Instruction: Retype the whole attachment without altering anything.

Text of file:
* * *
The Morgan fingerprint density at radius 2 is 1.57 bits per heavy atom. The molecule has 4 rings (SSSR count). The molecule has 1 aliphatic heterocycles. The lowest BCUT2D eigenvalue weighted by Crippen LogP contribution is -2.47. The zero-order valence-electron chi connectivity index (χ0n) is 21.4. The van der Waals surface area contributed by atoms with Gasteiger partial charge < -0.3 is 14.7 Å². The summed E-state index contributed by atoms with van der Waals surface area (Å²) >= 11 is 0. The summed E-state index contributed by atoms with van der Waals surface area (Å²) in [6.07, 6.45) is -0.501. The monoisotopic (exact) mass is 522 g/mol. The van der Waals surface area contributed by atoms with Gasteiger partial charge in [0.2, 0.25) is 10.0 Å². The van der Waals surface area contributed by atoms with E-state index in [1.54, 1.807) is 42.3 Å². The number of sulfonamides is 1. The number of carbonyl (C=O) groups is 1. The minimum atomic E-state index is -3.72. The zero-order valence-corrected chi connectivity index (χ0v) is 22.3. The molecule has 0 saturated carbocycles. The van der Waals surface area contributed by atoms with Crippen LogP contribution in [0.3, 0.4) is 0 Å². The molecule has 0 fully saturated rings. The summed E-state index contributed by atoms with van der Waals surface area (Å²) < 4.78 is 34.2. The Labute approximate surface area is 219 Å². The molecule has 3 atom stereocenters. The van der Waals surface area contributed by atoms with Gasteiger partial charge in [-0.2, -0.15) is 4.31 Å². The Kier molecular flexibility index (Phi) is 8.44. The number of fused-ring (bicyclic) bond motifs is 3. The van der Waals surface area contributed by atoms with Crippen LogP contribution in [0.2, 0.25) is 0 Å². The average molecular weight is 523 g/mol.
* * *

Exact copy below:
The Morgan fingerprint density at radius 2 is 1.57 bits per heavy atom. The molecule has 4 rings (SSSR count). The molecule has 1 aliphatic heterocycles. The lowest BCUT2D eigenvalue weighted by Crippen LogP contribution is -2.47. The zero-order valence-electron chi connectivity index (χ0n) is 21.4. The van der Waals surface area contributed by atoms with Gasteiger partial charge < -0.3 is 14.7 Å². The summed E-state index contributed by atoms with van der Waals surface area (Å²) >= 11 is 0. The summed E-state index contributed by atoms with van der Waals surface area (Å²) in [6.07, 6.45) is -0.501. The monoisotopic (exact) mass is 522 g/mol. The van der Waals surface area contributed by atoms with Gasteiger partial charge in [0.2, 0.25) is 10.0 Å². The van der Waals surface area contributed by atoms with E-state index in [1.54, 1.807) is 42.3 Å². The number of sulfonamides is 1. The number of carbonyl (C=O) groups is 1. The minimum atomic E-state index is -3.72. The zero-order valence-corrected chi connectivity index (χ0v) is 22.3. The molecule has 0 saturated carbocycles. The van der Waals surface area contributed by atoms with Crippen LogP contribution in [0.3, 0.4) is 0 Å². The molecule has 0 fully saturated rings. The summed E-state index contributed by atoms with van der Waals surface area (Å²) < 4.78 is 34.2. The Labute approximate surface area is 219 Å². The molecule has 3 atom stereocenters. The van der Waals surface area contributed by atoms with Gasteiger partial charge in [-0.2, -0.15) is 4.31 Å². The Kier molecular flexibility index (Phi) is 8.44. The number of fused-ring (bicyclic) bond motifs is 3. The van der Waals surface area contributed by atoms with Crippen LogP contribution in [0.2, 0.25) is 0 Å². The average molecular weight is 523 g/mol.